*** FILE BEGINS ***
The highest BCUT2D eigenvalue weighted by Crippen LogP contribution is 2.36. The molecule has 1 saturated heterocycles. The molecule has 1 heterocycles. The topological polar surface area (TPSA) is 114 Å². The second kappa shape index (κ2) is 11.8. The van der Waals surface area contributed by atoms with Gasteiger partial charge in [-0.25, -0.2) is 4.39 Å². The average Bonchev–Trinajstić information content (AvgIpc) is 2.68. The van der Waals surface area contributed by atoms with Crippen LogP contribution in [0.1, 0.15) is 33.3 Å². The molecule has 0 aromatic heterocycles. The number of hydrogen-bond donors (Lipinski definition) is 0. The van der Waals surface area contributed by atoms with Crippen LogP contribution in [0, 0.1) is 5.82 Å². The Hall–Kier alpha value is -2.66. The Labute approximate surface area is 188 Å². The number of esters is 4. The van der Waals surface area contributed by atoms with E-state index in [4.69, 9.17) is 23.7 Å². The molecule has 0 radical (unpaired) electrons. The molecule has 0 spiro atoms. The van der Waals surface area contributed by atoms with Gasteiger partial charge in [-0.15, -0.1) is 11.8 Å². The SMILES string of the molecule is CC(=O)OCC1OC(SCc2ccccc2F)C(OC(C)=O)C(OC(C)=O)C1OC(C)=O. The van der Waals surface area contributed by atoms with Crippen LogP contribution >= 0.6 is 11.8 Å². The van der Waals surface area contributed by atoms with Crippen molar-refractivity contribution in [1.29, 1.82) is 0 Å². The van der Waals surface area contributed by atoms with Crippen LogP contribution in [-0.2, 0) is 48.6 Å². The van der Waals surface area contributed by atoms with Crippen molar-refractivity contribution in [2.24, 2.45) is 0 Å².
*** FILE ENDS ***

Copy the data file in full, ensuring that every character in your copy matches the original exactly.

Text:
The highest BCUT2D eigenvalue weighted by Crippen LogP contribution is 2.36. The molecule has 1 saturated heterocycles. The molecule has 1 heterocycles. The topological polar surface area (TPSA) is 114 Å². The second kappa shape index (κ2) is 11.8. The van der Waals surface area contributed by atoms with Gasteiger partial charge in [-0.25, -0.2) is 4.39 Å². The average Bonchev–Trinajstić information content (AvgIpc) is 2.68. The van der Waals surface area contributed by atoms with Crippen LogP contribution in [0.1, 0.15) is 33.3 Å². The molecule has 0 aromatic heterocycles. The number of hydrogen-bond donors (Lipinski definition) is 0. The van der Waals surface area contributed by atoms with Crippen LogP contribution in [0, 0.1) is 5.82 Å². The Hall–Kier alpha value is -2.66. The Labute approximate surface area is 188 Å². The number of esters is 4. The van der Waals surface area contributed by atoms with E-state index in [4.69, 9.17) is 23.7 Å². The molecule has 0 radical (unpaired) electrons. The molecule has 0 spiro atoms. The van der Waals surface area contributed by atoms with Gasteiger partial charge in [-0.15, -0.1) is 11.8 Å². The SMILES string of the molecule is CC(=O)OCC1OC(SCc2ccccc2F)C(OC(C)=O)C(OC(C)=O)C1OC(C)=O. The van der Waals surface area contributed by atoms with Crippen LogP contribution >= 0.6 is 11.8 Å². The van der Waals surface area contributed by atoms with Crippen molar-refractivity contribution in [1.29, 1.82) is 0 Å². The van der Waals surface area contributed by atoms with Crippen LogP contribution in [-0.2, 0) is 48.6 Å². The van der Waals surface area contributed by atoms with Crippen molar-refractivity contribution in [2.24, 2.45) is 0 Å².